Actos (pioglitazone) is an oral Type 2 diabetes drug that lowers blood sugar by decreasing insulin resistance and reducing the amount of glucose made in the liver. This allows the body to better dispose of excess blood sugar.
Typically, the dose starts at 15 or 30 mg and is taken once a day, but some people may require a stronger dose. Doctors can increase the strength of the medicine by 15 mg increments to a maximum of 45 mg daily.
However, numerous studies and a review by the U.S. Food and Drug Administration (FDA) link higher dosages and prolonged use to an increased risk of bladder cancer and other serious conditions.
Actos is not intended to treat Type 1 diabetes or diabetic ketoacidosis. The drug can be used alone or with other Type 2 diabetes medicines such as metformin. There are two additional types of Actos that combine pioglitazone and metformin: Actoplus Met and Actoplus Met XR (extended release).
FDA Review of Actos and International Recall
The FDA approved Actos in 1999 and approved Actoplus Met in 2005 and Actoplus Met XR in 2009.
Eli Lilly partnered with Takeda to market the drug, and it became one of the most successful diabetes medications of all time. Actos became the world’s best-selling diabetes drug in 2007 after rival drug Avandia (rosiglitazone), made by GlaxoSmithKline, was linked to a higher risk of heart attack. Avandia and Actos come from the same family of drugs: Thiazolidinediones (TZDs).
Before the manufacturer lost the patent on Actos in 2011, its U.S. sales were $3.58 billion in 2010. The drug’s sales made up 27 percent of the manufacturer’s revenue.
In August 2011, the FDA required Takeda to update the Warnings and Precautions section of the drug’s label to include a warning that use of the drug for over a year may be associated with an increased risk of bladder cancer.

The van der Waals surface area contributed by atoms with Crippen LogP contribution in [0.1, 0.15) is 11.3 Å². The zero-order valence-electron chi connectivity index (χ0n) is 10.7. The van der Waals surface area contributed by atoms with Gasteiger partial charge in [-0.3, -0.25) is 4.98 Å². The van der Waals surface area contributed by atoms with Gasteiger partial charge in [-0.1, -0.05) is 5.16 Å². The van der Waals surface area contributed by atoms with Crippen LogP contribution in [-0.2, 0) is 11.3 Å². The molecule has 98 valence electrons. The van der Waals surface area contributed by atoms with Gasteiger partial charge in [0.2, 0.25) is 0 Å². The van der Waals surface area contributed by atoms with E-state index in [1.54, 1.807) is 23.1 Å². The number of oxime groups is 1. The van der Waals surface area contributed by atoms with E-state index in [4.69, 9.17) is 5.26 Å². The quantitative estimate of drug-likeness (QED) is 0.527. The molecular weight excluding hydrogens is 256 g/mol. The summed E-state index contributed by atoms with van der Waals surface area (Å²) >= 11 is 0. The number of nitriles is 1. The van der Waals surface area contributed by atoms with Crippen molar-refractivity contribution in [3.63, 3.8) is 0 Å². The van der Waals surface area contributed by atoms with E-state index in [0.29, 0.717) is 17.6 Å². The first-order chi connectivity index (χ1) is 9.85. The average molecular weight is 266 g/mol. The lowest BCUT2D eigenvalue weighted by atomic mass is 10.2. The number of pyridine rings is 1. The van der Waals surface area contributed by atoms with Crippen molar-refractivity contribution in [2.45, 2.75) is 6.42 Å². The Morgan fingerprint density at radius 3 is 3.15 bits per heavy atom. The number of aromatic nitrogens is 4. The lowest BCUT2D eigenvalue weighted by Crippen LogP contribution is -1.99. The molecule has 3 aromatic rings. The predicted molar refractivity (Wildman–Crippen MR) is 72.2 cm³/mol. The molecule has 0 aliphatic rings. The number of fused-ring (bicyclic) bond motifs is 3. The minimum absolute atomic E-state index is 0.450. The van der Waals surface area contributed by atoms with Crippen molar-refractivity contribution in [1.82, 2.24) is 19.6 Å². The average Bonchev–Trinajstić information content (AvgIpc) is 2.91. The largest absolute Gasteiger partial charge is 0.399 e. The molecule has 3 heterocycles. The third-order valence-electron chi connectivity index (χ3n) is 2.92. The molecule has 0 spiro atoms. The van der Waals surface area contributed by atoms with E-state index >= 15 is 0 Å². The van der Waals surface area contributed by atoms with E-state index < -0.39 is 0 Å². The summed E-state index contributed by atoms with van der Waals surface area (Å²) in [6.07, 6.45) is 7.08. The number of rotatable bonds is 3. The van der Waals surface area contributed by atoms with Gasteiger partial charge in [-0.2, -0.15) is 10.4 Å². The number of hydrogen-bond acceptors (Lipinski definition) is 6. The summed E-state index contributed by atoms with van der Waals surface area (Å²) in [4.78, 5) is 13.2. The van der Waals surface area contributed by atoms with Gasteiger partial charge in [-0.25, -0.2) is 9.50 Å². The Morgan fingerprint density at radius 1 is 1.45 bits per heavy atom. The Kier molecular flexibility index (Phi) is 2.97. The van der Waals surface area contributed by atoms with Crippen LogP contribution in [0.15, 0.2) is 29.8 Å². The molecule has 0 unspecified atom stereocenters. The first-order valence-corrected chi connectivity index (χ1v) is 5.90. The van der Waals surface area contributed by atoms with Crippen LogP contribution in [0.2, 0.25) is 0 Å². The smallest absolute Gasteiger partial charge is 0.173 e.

Health regulators in Germany and France ordered Actos pulled off the market in 2011 after an analysis of a company-sponsored study showed some Actos users faced an increased risk of developing bladder cancer or heart problems.
Before 2012, a few studies — including Takeda’s own preclinical trials —already linked the drug to bladder problems. In animal studies, male rats suffered from bladder tumors after receiving the drug.
According to the FDA, in two additional three-year studies, researchers noted a higher incidence of bladder cancer in patients who took Actos versus those who took other drugs. As a result of these studies, the FDA required that Takeda undertake a 10-year study of the drug’s link to bladder cancer.
The FDA will review the data once it is available to further evaluate the drug’s safety.
In its 2015 annual report, Takeda reported an operating loss after it settled about 9,000 Actos-related lawsuits for $2.37 billion.
Despite the lawsuits and FDA review, Actos is still prescribed in the U.S. The drug has been pulled from the market in Germany, France and India.
Complications of Actos
Actos has a black-box warning for congestive heart failure, but the drug may also cause other serious side effects, including bladder cancer and liver failure.
Congestive Heart Failure
Clinical trials and other studies show that Actos carries a definitive link to users developing congestive heart failure.
TZDs are known to cause or worsen this condition. Patients with a history of heart failure should be monitored when taking Actos. This medicine is also not recommended for patients with symptomatic heart failure or stage III or IV heart failure.
When Takeda ran clinical trials on the drug before its release, results showed a definitive link to heart failure. In one clinical trial, 5,238 patients were treated with Actos or a placebo. According to the trial, a larger percentage of Actos patients experienced a “serious heart failure event” than those taking the placebo. The incidence of death from heart failure was also significantly higher in the Actos patients.
Symptoms of congestive heart failure include:
- Excessive, rapid weight gain
- Difficulty breathing (dyspnea)
- Fluid retention and swelling (edema)
Several recent studies have shown a much stronger link between Actos (pioglitazone) and bladder cancer than was indicated during early clinical trials.
The FDA first alerted the public about the risk in September 2010, and labels were updated in 2011 to include the warnings. A 2016 report from the FDA review of Takeda’s 10-year epidemiology study confirmed the connection and warned patients with a history of bladder cancer to carefully consider the benefits and risks before using the drug.
“Overall, we conclude that pioglitazone may be associated with an increased risk in urinary bladder cancer, and we have updated the drug labels to include information about these additional studies,” the FDA assessment reads.